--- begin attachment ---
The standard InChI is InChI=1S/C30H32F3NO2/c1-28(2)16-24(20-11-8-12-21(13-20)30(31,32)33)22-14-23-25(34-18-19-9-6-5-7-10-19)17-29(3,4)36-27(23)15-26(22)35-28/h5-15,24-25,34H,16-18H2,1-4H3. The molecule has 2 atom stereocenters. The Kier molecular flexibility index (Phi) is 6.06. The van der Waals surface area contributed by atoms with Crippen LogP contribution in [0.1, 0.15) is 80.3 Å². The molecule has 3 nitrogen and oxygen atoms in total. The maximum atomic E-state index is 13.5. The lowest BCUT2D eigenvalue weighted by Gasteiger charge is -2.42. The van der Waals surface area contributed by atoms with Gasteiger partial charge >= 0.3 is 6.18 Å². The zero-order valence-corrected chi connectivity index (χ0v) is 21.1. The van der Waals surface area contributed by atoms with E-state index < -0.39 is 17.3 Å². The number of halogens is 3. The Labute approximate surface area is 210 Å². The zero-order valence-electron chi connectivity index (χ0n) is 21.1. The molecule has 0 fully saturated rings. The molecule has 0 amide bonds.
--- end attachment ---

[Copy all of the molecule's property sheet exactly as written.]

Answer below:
The standard InChI is InChI=1S/C30H32F3NO2/c1-28(2)16-24(20-11-8-12-21(13-20)30(31,32)33)22-14-23-25(34-18-19-9-6-5-7-10-19)17-29(3,4)36-27(23)15-26(22)35-28/h5-15,24-25,34H,16-18H2,1-4H3. The molecule has 2 atom stereocenters. The Kier molecular flexibility index (Phi) is 6.06. The van der Waals surface area contributed by atoms with Crippen LogP contribution in [0.1, 0.15) is 80.3 Å². The molecule has 3 nitrogen and oxygen atoms in total. The maximum atomic E-state index is 13.5. The lowest BCUT2D eigenvalue weighted by Gasteiger charge is -2.42. The van der Waals surface area contributed by atoms with Gasteiger partial charge >= 0.3 is 6.18 Å². The zero-order valence-corrected chi connectivity index (χ0v) is 21.1. The van der Waals surface area contributed by atoms with E-state index < -0.39 is 17.3 Å². The number of halogens is 3. The Labute approximate surface area is 210 Å². The zero-order valence-electron chi connectivity index (χ0n) is 21.1. The molecule has 0 fully saturated rings. The molecule has 0 amide bonds.